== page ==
The functional attributes of the ecosystem keep the components running together. Ecosystem functions are natural processes or exchange of energy that take place in various plant and animal communities of different biomes of the world.
For instance, green leaves prepare food and roots absorb nutrients from the soil, herbivores feed on the leaves and the roots and in turn serve as food for the carnivores.
Decomposers execute the functions of breaking down complex organic materials into simple inorganic products, which are used by the producers.
Fundamentally, ecosystem functions are exchange of energy and nutrients in the food chain. These exchanges sustain plant and animal life on the planet as well as the decomposition of organic matter and the production of biomass.
All these functions of the ecosystem take place through delicately balanced and controlled processes.
The order of living organisms in a community in which one organism consumes other and is itself consumed by another organism to transfer energy is called a food chain. Food chain is also defined as “a chain of organisms, existing in any natural community, through which energy is transferred”.
Every living being irrespective of their size and habitat, from the tiniest algae to giant blue whales, need food to survive. Food chain is structured differently for different species in different ecosystems. Each food chain is the vital pathway for energy and nutrients to follow through the ecosystem.
Food chains were first introduced by the African-Arab scientist and philosopher Al-Jahiz in the 9th century and later popularized in a book published in 1927 by Charles Elton.
A food chain starts with a producer such as plants. Producers form the basis of the food chains. Then there are consumers of many orders. Consumers are organisms that eat other organisms. All organisms in a food chain, except the first organism, are consumers.
Plants are called producers because they produce their own food through photosynthesis. Animals are called consumers because they depend on plants or other animals for food to get energy they need.
In a certain food chain, each organism gets energy from the one at the level below. In a food chain, there is reliable energy transfer through each stage. All the energy at one stage of the chain is not absorbed by the organism at the next stage.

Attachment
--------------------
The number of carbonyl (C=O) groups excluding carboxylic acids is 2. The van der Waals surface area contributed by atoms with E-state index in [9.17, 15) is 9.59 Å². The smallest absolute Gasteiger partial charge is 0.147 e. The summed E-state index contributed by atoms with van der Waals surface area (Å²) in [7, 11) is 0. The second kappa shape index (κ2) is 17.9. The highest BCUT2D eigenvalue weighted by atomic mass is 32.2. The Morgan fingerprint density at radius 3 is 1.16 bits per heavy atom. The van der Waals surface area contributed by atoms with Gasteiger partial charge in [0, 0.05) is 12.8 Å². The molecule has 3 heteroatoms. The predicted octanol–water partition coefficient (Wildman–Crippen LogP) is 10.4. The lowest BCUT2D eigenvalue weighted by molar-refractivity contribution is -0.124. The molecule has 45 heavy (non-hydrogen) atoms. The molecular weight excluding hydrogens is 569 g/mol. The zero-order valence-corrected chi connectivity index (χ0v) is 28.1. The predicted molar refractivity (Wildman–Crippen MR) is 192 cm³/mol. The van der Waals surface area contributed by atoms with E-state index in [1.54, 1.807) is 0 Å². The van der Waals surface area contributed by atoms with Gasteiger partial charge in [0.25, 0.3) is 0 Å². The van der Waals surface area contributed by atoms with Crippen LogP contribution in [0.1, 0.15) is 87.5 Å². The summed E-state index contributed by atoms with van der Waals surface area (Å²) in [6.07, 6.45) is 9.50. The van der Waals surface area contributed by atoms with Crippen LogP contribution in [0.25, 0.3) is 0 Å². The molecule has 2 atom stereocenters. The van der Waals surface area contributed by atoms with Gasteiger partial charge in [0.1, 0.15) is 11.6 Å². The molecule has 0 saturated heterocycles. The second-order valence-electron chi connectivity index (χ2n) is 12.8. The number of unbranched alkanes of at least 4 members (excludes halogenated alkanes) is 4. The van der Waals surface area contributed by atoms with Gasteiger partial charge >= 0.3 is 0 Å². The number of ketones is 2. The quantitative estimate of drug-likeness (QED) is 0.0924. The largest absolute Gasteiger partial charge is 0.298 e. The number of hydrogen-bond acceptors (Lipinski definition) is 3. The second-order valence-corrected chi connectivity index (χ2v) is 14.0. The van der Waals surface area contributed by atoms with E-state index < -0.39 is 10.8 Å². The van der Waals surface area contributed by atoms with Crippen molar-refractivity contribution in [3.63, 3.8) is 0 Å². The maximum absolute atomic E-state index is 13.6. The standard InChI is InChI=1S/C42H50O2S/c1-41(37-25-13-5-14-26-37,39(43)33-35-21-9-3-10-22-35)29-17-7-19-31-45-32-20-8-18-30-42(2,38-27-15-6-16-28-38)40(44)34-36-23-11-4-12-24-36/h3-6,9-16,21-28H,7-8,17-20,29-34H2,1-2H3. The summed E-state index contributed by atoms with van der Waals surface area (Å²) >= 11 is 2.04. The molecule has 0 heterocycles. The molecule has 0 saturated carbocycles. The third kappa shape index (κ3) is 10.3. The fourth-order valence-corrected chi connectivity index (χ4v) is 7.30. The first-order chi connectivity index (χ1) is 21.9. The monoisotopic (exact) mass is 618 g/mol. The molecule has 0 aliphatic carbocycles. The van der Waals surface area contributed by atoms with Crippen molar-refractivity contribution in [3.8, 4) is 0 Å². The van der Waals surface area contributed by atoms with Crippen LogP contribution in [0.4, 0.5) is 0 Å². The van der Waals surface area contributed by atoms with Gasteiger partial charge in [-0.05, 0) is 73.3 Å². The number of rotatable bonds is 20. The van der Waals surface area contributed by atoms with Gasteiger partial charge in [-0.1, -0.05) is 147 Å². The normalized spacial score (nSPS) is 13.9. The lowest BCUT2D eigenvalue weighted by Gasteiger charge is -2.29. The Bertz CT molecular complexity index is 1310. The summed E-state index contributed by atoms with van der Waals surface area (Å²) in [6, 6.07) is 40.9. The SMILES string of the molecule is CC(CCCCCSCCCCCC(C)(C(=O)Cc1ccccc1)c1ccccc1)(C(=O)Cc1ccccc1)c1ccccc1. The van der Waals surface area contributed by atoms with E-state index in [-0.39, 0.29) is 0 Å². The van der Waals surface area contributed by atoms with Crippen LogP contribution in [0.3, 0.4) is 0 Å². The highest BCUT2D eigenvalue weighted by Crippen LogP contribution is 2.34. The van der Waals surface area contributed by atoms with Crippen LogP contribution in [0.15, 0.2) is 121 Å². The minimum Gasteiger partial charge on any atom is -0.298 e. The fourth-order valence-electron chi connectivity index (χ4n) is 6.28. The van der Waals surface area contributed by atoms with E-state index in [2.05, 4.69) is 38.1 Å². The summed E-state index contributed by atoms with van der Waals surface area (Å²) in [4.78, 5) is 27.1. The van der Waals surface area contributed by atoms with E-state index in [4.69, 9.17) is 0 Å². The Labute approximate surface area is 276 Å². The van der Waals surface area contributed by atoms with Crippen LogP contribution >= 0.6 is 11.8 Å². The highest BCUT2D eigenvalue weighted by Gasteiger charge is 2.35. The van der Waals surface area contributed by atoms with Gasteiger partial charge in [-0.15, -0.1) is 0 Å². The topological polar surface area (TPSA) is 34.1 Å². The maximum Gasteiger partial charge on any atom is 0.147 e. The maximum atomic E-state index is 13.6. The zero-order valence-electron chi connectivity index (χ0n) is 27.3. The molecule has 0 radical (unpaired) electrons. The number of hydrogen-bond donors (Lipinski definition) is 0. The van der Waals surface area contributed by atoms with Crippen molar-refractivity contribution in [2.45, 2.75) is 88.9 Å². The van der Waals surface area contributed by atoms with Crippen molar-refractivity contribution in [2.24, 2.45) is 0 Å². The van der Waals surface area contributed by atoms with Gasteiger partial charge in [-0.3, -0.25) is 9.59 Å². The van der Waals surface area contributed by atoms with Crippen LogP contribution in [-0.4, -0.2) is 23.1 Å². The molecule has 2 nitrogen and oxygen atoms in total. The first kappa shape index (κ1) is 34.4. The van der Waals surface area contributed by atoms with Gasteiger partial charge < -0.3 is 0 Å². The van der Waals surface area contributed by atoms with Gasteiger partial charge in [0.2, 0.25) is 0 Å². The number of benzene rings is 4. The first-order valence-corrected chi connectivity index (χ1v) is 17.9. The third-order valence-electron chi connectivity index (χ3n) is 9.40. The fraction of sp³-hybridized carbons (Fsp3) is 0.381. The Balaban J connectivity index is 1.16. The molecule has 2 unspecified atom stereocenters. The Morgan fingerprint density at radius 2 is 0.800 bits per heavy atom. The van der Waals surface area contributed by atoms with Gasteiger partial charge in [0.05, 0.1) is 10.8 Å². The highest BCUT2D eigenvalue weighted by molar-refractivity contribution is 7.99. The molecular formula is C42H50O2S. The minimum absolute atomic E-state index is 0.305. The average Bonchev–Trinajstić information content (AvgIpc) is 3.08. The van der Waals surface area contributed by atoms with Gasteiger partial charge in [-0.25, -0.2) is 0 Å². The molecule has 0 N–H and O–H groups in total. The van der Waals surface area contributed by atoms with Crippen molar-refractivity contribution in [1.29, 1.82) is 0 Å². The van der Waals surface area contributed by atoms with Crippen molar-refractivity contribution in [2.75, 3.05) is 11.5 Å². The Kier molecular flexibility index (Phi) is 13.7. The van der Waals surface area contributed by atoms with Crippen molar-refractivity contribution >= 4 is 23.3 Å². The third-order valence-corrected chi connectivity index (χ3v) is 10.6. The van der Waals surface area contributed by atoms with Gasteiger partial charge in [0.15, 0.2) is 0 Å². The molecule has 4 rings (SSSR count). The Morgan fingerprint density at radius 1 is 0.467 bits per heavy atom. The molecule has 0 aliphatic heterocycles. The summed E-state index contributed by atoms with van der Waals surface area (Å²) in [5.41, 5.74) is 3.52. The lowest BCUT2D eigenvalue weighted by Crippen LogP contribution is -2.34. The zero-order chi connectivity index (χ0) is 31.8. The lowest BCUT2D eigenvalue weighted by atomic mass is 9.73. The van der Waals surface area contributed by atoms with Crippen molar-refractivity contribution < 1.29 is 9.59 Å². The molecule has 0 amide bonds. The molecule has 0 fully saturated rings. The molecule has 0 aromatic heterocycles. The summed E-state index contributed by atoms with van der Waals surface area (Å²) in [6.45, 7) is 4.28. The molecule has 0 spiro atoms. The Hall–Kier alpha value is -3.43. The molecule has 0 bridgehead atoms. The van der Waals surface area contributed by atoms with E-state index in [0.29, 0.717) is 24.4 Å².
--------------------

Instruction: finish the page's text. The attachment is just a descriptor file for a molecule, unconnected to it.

Trophic levels are different stages of feeding position in a food chain such as primary producers and consumers of different types.
Organisms in a food chain are categorized under different groups called trophic levels. They are as follows.
Producers (First Trophic Level) − Producers otherwise called autotrophs prepare their food by themselves. They form the first level of every food chain. Plants and one-celled organisms, some types of bacteria, algae, etc. come under the category of Autotrophs. Virtually, almost all autotrophs use a process called photosynthesis to prepare food.
Consumers − At the second trophic level, there are consumers who depend upon others for food.
Primary Consumers (Second Trophic Level) − Primary consumers eat the producers. They are called herbivores. Deer, turtle, and many types of birds are herbivores.
Secondary Consumers (Third Trophic Level) − Secondary consumers based at the third trophic level eat plants and herbivores. They are both carnivores (meateaters) and omnivores (animals that eat both animals and plants). In a desert ecosystem, a secondary consumer may be a snake that eats a mouse. Secondary consumers may eat animals bigger than they are. Some lions, for example, kill and eat buffalo. The buffalo weighs twice as much as the lions do.
Tertiary Consumers (Fourth Trophic Level) − Tertiary consumers are animals eating other carnivores. The secretary bird in Africa and the King Cobra specialize in killing and eating snakes but all snakes are carnivores. The leopard seal eats mostly other carnivores - mainly other seals, squids, and penguins, all of which are carnivores.
Decomposers − Decomposers which don’t always appear in the pictorial presentation of the food chain, play an important part in completing the food chain. These organisms break down dead organic material and wastes. Fungi and bacteria are the key decomposers in many ecosystems; they use the chemical energy in dead matter and wastes to fuel their metabolic processes. Other decomposers are detritivores—detritus eaters or debris eaters.
Understanding the food chain helps us know the feeding interrelationship and interaction between an organism and the ecosystem. It also enables us to know the mechanism of energy flow in an ecosystem.
The word ‘web’ means network. Food web can be defined as ‘a network of interconnected food chains so as to form a number of feeding relationships amongst different organism of a biotic community.
A food chain cannot stand isolated in an ecosystem. The same food resource may be a part of more than one chain. This is possible when the resource is at the lower tropic level.
A food web comprises all the food chains in a single ecosystem. It is essential to know that each living thing in an ecosystem is a part of multiple food chains.
A single food chain is the single possible path that energy and nutrients may make while passing through the ecosystem. All the interconnected and overlapping food chains in an ecosystem make up a food web.
Food webs are significant tools in understanding that plants are the foundation of all ecosystem and food chains, sustaining life by providing nourishment and oxygen needed for survival and reproduction. The food web provides stability to the ecosystem.
The tertiary consumers are eaten by quaternary consumers. For example, a hawk that eats owls. Each food chain ends with a top predator and animal with no natural enemies (such as an alligator, hawk, or polar bear).